(Poem #1827) An Ancient Gesture
I thought, as I wiped my eyes on the corner of my apron: Penelope did this too. And more than once: you can't keep weaving all day And undoing it all through the night; Your arms get tired, and the back of your neck gets tight; And along towards morning, when you think it will never be light, And your husband has been gone, and you don't know where, for years, Suddenly you burst into tears; There is simply nothing else to do. And I thought, as I wiped my eyes on the corner of my apron: This is an ancient gesture, authentic, Greek; Ulysses did this too. But only as a gesture - a gesture which implied To the assembled throng that he was much too moved to speak. He learned it from Penelope... Penelope, who really cried.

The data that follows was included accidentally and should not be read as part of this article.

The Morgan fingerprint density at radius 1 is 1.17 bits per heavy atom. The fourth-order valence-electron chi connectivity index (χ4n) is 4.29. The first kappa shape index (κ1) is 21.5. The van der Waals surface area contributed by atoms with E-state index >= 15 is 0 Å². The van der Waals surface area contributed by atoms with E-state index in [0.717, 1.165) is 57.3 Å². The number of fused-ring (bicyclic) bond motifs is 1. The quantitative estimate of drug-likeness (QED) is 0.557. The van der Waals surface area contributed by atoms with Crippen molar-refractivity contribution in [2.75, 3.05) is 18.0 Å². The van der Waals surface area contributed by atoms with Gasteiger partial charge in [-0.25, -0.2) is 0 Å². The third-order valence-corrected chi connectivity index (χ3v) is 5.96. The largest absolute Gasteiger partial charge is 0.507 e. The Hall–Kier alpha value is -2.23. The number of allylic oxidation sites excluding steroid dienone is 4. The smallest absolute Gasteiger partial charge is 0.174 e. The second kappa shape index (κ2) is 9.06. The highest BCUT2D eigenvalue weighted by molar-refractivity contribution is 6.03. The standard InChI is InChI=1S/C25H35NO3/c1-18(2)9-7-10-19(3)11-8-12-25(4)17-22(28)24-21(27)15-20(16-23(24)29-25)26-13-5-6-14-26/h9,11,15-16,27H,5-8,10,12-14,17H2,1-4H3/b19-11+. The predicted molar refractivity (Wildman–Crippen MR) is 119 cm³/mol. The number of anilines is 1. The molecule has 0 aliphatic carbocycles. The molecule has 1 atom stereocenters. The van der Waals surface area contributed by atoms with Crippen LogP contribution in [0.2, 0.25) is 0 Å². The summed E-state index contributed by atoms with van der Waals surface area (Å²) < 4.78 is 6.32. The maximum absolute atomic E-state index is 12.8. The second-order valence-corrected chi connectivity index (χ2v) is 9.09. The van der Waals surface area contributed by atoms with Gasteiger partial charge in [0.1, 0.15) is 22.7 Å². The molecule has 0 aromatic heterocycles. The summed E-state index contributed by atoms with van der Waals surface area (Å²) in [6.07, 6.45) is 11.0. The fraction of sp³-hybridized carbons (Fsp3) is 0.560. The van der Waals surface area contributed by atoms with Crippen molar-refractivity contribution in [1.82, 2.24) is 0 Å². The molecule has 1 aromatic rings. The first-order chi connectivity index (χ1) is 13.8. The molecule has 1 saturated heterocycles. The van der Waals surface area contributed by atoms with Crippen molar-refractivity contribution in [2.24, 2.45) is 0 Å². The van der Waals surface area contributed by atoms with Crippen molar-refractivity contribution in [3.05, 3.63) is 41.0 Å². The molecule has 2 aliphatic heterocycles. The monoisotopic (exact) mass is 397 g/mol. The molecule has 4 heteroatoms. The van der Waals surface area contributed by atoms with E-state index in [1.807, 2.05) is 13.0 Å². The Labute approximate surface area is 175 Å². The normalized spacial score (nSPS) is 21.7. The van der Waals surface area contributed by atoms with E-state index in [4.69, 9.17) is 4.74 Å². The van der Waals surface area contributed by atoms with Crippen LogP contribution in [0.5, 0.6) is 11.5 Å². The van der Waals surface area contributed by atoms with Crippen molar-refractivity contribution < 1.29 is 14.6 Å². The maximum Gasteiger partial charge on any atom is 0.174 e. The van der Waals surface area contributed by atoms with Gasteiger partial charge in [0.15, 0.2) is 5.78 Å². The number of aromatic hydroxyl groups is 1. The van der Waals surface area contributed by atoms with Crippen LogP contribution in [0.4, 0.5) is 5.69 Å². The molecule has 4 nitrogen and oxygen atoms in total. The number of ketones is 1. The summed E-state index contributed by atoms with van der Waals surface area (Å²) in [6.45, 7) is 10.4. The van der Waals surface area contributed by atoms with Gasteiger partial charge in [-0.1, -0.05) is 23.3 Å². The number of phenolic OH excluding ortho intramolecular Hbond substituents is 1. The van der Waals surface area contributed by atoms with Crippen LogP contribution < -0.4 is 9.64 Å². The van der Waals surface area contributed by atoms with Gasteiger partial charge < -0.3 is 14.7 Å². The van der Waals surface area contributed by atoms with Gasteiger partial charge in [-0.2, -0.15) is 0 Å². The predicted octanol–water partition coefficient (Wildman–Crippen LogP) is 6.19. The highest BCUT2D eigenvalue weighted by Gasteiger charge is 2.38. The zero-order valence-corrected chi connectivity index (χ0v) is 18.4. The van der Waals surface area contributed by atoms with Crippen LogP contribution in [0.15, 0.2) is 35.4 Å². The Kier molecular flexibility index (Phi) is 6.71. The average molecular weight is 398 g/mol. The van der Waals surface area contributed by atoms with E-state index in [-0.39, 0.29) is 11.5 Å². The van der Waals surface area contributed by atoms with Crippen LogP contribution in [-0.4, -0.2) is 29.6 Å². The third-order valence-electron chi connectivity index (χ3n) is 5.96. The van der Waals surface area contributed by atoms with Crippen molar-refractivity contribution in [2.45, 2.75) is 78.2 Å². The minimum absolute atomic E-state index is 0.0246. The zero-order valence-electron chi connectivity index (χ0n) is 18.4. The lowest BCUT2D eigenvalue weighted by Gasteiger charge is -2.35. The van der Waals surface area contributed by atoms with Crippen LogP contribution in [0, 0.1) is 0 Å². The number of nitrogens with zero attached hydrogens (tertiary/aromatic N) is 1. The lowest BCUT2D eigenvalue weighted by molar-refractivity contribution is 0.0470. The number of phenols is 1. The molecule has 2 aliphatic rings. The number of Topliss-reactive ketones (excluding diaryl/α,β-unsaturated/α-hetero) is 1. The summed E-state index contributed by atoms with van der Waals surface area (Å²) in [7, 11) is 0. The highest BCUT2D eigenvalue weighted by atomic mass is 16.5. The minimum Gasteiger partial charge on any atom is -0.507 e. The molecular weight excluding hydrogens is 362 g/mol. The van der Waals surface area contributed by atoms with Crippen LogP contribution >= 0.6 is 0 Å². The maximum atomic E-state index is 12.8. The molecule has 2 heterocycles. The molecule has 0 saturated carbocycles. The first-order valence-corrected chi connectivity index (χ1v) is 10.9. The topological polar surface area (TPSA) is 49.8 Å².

I've been reading a lot of Millay recently, trying to figure out precisely what it is I find so compelling about her poetry. She's moved, in a remarkably few years, from someone I'd barely heard of to my favourite poet after Kipling - indeed, I think my primary wonder nowadays is not that I like her so much, but that it took me so long to discover her. Part of it, I think, is that (again, like Kipling), almost all of her work appeals to me. Contrast this with, say, Keats - at his best he is unutterably brilliant, but those poems that are *not* among his best give me very little pleasure; I don't think I could spend an afternoon randomly dipping into his work. Millay, on the other hand is delightful (I hesitate to use as objective a word as 'good' here, because this is definitely a personal thing) all the way through, from deservedly famous gems like her Sonnet XLIII (Poem #590; I'd rank it up there with anything Shakespeare wrote) to minor pieces like "Grown Up" (Poem #817). Today's poem is a good case in point - I wouldn't ever expect to see it in a "Best Poems" anthology, but I'd be totally unsurprised at its inclusion in someone's "Favourite Poems" collection. It has that typically Millay combination of beauty and unexpectedness, combined with such perfect timing that your breath catches at the end, and such precise imagery that lines continue to haunt you long after the rest of the poem has faded. martin  and indeed, a quick google search brings up [broken link] http://katebenedict.com/LectioMillay.htm [Links] Wikipedia on Millay: http://en.wikipedia.org/wiki/Edna_St._Vincent_Millay Ulysses and Penelope: http://en.wikipedia.org/wiki/Penelope An interesting companion piece is Dorothy Parker's "Penelope": http://www.poemhunter.com/p/m/poem.asp?poet=6640&poem=52488